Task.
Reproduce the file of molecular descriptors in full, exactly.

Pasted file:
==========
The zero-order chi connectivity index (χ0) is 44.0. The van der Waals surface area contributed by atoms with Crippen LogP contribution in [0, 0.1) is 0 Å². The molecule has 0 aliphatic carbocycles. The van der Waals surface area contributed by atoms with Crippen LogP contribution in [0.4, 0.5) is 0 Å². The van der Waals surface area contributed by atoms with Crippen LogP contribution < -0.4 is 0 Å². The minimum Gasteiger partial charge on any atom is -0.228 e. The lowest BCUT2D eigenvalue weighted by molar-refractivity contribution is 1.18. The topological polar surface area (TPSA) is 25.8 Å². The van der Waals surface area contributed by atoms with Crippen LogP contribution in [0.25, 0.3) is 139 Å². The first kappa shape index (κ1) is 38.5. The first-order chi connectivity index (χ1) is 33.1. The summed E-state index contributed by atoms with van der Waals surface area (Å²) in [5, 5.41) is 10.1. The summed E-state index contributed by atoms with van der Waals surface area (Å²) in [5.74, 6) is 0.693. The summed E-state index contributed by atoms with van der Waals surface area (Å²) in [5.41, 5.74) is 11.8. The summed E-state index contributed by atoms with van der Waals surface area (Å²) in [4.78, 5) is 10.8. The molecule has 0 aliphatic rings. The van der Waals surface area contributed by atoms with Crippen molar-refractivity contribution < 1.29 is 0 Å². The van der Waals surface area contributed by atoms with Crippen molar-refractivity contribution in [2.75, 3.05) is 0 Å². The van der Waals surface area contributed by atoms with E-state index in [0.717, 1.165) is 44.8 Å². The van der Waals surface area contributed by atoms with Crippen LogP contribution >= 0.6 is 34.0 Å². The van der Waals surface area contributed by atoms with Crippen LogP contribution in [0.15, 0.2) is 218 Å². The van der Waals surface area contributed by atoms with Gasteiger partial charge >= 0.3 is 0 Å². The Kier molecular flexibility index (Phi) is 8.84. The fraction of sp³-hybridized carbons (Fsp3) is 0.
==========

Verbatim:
The zero-order chi connectivity index (χ0) is 44.0. The van der Waals surface area contributed by atoms with Crippen LogP contribution in [0, 0.1) is 0 Å². The molecule has 0 aliphatic carbocycles. The van der Waals surface area contributed by atoms with Crippen LogP contribution in [0.4, 0.5) is 0 Å². The van der Waals surface area contributed by atoms with Crippen LogP contribution < -0.4 is 0 Å². The minimum Gasteiger partial charge on any atom is -0.228 e. The lowest BCUT2D eigenvalue weighted by molar-refractivity contribution is 1.18. The topological polar surface area (TPSA) is 25.8 Å². The van der Waals surface area contributed by atoms with Crippen LogP contribution in [0.25, 0.3) is 139 Å². The first kappa shape index (κ1) is 38.5. The first-order chi connectivity index (χ1) is 33.1. The summed E-state index contributed by atoms with van der Waals surface area (Å²) in [5, 5.41) is 10.1. The summed E-state index contributed by atoms with van der Waals surface area (Å²) in [5.74, 6) is 0.693. The summed E-state index contributed by atoms with van der Waals surface area (Å²) in [5.41, 5.74) is 11.8. The summed E-state index contributed by atoms with van der Waals surface area (Å²) in [4.78, 5) is 10.8. The molecule has 0 aliphatic rings. The van der Waals surface area contributed by atoms with Crippen molar-refractivity contribution < 1.29 is 0 Å². The van der Waals surface area contributed by atoms with Crippen molar-refractivity contribution in [2.75, 3.05) is 0 Å². The van der Waals surface area contributed by atoms with E-state index in [0.717, 1.165) is 44.8 Å². The van der Waals surface area contributed by atoms with Crippen LogP contribution >= 0.6 is 34.0 Å². The van der Waals surface area contributed by atoms with Crippen LogP contribution in [0.15, 0.2) is 218 Å². The van der Waals surface area contributed by atoms with Gasteiger partial charge >= 0.3 is 0 Å². The Kier molecular flexibility index (Phi) is 8.84. The fraction of sp³-hybridized carbons (Fsp3) is 0.